They proudly cheer for a convicted child molester.
That is what the orange-and-black-dressed faithful of the Oregon State baseball program — a national powerhouse that will be making its seventh appearance at the College World Series later this week — have done all season. It is what they did every time Luke Heimlich, one of the nation’s best pitchers, walked off the mound for the Beavers.
The cheers were evident in the Corvallis Regional when he scattered six hits and allowed one run in a 14-1 win over LSU, and again this past weekend when he stepped off the mound for the last time at Goss Stadium (Oregon State’s home ballpark) after striking out nine hitters in the team’s Super Regional opening win over Minnesota. The fans even gave him a standing ovation which prompted the traditional tip of the cap.
You would be hard-pressed to find another admitted sexual abuser of children to be treated with such kindness — much less that level of adoration.
For those who don’t know, Heimlich is a dominant southpaw with 36 wins and 377 strikeouts in four seasons with the Beavers and a slew of honors including being named the Pac-12 Pitcher of the Year twice. Before last year’s CWS, Heimlich was viewed as a player who could help the Beavers win their third national title and he was headed to the pros as a projected late first-round or early second-round draft pick.
Then came the revelation.
The (Portland) Oregonian broke the story last June that Heimlich was a convicted child molester. Heimlich had pled guilty to child molestation in 2012 when he was 15 years old. The victim was his then 6-year-old niece. In court documents, Heimlich hand wrote, “I admit that I had sexual contact with my niece.” A second charge, stemming from an incident when the girl was 4, was dropped as part of the plea bargain.
Heimlich received 40 weeks at Washington’s Juvenile Rehabilitation authority but it was suspended after two years of probation. The future Beaver star also entered a diversion program, took part in sex offender treatment for two years and had to register a Level I sex offender.
The only reason the conviction had come to light was because Heimlich let his registration lapse.
In the wake of the news, Heimlich excused himself from the team, which fell short of winning the title as it lost twice to LSU at the CWS. He has since stated that he never touched his niece in a sexual fashion.
“I always denied anything ever happened,” Heimlich told the New York Times. “Even after I pled guilty, which was a decision me and my parents thought was the best option to move forward as a family. And after that, even when I was going through counseling and treatment, I maintained my innocence the whole time.”
The mother of the child still proclaims that Heimlich abused her daughter.
The scandal caused Heimlich to go undrafted last year, and so he returned to the school and has helped his team this season to the brink of a title. When the 2018 MLB Draft was completed this past week, a total of 1,214 players were selected by teams. Heimlich was not one of them.
Even though he has professed his innocence and is immensely gifted, Heimlich is radioactive. Except to the fans of Oregon State that is.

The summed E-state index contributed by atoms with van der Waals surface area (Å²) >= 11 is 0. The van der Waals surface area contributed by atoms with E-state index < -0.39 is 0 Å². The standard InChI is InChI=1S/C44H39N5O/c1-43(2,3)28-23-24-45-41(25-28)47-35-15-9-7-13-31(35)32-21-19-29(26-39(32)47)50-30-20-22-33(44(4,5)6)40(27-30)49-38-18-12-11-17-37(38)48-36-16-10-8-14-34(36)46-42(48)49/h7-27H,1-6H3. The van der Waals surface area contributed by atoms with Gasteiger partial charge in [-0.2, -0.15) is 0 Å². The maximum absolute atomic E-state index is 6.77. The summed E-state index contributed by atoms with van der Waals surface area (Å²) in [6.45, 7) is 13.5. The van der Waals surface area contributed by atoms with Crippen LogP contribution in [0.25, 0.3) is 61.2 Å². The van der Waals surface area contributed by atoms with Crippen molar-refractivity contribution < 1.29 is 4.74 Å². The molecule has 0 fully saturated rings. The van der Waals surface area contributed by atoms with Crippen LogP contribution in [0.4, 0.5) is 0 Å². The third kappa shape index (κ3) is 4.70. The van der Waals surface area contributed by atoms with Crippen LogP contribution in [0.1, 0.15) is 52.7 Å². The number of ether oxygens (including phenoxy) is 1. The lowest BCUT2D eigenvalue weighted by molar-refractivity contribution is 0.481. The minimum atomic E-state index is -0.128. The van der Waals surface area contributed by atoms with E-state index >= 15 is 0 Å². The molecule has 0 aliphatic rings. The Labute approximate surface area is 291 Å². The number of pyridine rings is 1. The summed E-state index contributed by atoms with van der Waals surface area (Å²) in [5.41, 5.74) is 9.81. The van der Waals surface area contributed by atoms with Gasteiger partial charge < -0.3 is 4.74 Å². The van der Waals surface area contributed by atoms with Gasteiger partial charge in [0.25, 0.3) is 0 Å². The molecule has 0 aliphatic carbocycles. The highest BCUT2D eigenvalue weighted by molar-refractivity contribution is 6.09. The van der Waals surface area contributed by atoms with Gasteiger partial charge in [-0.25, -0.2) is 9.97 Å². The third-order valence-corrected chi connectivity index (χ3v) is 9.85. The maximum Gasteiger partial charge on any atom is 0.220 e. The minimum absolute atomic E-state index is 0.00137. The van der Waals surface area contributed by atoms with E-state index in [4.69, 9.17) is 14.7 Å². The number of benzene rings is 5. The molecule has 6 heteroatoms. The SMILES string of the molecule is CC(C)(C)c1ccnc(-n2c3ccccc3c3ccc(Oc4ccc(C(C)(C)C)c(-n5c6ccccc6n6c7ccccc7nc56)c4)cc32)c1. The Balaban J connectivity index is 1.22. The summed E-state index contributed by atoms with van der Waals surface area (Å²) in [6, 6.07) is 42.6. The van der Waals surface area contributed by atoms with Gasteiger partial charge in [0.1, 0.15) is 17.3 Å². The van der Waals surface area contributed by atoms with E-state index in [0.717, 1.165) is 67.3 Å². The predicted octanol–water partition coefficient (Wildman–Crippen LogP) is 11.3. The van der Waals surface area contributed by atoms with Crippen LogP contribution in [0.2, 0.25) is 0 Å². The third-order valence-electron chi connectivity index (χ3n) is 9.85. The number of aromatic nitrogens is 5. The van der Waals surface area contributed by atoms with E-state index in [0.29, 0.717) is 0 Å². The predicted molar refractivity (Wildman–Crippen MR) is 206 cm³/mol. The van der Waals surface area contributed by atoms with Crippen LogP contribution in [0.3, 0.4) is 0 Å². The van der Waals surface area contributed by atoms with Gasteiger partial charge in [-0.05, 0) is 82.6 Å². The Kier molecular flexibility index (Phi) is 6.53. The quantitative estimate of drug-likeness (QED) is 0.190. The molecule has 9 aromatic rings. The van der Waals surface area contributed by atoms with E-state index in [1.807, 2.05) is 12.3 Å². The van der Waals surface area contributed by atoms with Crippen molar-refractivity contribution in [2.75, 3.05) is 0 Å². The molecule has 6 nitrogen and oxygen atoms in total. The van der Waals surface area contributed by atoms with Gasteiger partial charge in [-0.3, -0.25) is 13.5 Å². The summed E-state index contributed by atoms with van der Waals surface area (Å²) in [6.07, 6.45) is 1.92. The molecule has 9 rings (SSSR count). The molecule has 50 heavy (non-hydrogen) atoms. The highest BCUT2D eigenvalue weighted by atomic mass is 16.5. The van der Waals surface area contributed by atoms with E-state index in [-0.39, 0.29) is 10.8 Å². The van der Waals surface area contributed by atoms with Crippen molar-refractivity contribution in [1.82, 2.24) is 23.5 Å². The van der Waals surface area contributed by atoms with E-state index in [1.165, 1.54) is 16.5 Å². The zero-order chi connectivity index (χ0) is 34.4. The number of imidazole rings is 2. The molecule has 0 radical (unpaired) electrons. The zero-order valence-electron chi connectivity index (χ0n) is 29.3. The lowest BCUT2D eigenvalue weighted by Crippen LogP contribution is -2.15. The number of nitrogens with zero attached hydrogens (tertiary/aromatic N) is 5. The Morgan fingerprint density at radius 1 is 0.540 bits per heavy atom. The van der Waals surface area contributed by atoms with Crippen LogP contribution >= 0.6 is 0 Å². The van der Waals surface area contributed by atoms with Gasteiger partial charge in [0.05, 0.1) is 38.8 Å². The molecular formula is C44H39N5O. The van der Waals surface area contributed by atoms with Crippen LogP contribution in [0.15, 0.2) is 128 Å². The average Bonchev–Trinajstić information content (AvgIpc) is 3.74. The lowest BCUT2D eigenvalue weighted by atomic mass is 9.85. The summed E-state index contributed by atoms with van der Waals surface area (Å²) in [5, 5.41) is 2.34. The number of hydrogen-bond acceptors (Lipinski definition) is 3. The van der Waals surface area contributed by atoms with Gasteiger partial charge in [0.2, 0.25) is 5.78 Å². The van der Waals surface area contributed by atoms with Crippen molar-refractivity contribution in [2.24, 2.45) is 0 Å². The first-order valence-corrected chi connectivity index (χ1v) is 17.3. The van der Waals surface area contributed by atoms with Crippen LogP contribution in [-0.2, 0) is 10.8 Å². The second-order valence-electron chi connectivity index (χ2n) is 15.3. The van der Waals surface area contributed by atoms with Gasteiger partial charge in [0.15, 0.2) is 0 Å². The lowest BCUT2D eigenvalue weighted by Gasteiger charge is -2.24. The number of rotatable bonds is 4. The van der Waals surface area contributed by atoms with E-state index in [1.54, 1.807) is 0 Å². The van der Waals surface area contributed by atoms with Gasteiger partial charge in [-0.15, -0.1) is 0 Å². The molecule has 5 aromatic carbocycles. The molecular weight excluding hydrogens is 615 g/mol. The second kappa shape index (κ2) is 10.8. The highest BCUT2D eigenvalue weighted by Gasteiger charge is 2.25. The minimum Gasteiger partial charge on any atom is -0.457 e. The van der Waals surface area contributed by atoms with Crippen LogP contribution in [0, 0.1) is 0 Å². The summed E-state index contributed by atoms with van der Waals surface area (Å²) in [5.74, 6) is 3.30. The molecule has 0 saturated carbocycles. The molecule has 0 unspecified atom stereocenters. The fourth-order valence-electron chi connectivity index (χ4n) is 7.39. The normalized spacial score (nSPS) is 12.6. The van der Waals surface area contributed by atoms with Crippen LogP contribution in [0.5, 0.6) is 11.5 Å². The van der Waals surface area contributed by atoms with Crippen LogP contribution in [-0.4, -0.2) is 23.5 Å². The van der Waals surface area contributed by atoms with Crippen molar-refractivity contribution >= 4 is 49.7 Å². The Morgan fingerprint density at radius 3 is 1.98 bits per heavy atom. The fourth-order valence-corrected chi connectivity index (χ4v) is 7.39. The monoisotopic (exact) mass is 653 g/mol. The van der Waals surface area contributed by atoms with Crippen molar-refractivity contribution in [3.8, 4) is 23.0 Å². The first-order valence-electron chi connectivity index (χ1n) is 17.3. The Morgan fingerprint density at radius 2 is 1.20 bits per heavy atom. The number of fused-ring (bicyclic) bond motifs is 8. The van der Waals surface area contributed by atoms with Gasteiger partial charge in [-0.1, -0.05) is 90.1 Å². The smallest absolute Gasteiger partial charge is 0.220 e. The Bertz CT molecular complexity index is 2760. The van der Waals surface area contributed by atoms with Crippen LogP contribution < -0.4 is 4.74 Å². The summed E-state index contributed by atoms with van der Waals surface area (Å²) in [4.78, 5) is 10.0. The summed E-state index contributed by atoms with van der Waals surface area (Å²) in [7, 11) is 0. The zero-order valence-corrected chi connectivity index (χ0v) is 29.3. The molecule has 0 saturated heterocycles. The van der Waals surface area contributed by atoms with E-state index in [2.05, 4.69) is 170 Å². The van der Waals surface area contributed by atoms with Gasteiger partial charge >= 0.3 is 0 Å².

We have seen this play out in recent years, most notably at Penn State and Baylor, where towering figures are cast out due to incompetence or being complicit to heinous acts such as the sexual abuse of children or the rape of young women were tolerated or covered up, or both. Yet, a large section of those fans bases railed against their beloved coaches or athletes being fired or criticized — fandom run amok.
The situation at Oregon State is slightly different in that the person has already served said time and is not facing a trial or suspension or anything of that matter. Heimlich also performed the acts while he was a minor himself, and there are hundreds — if not thousands — of cases of people pleading guilty to crimes they did not commit.
But here’s the thing. He still confessed to molesting his niece who was 6 years old at the time, and he was still convicted of said crime. By allowing him to continue to take the mound, and to be loudly cheered for his accomplishments, it helps normalize child sexual abuse.
The Beavers fans are showing with their loud applause that they believe Heimlich either did not molest his niece and that she is a liar, or that he has paid his “dues” for the malicious behavior in his youth and shouldn’t be punished anymore.
If you want a glimpse on why so many rapes and child molestations go unreported or are investigated halfheartedly, then look no further than the reaction of those fine folks in Corvallis, Oregon, or Waco, Texas, or State College, Pennsylvania.
Make no mistake about it, people absolutely do deserve second chances.
Individuals who have been to prison or have a record should be allowed to make a living. And I am sure his bachelor’s degree, and now a clean record, will help Heimlich do all of that.
The fact that he may never play professional ball is not a travesty as some have suggested. The countless women and children who are sexually abused every single day and spend the rest of their lives carrying that horror with them is the real travesty — not being able to play baseball is not.
The Oregon State fans could, and should, see that if they weren’t so busy blindly cheering on their team.
RAYMOND PARTSCH III is managing editor of The Daily Iberian.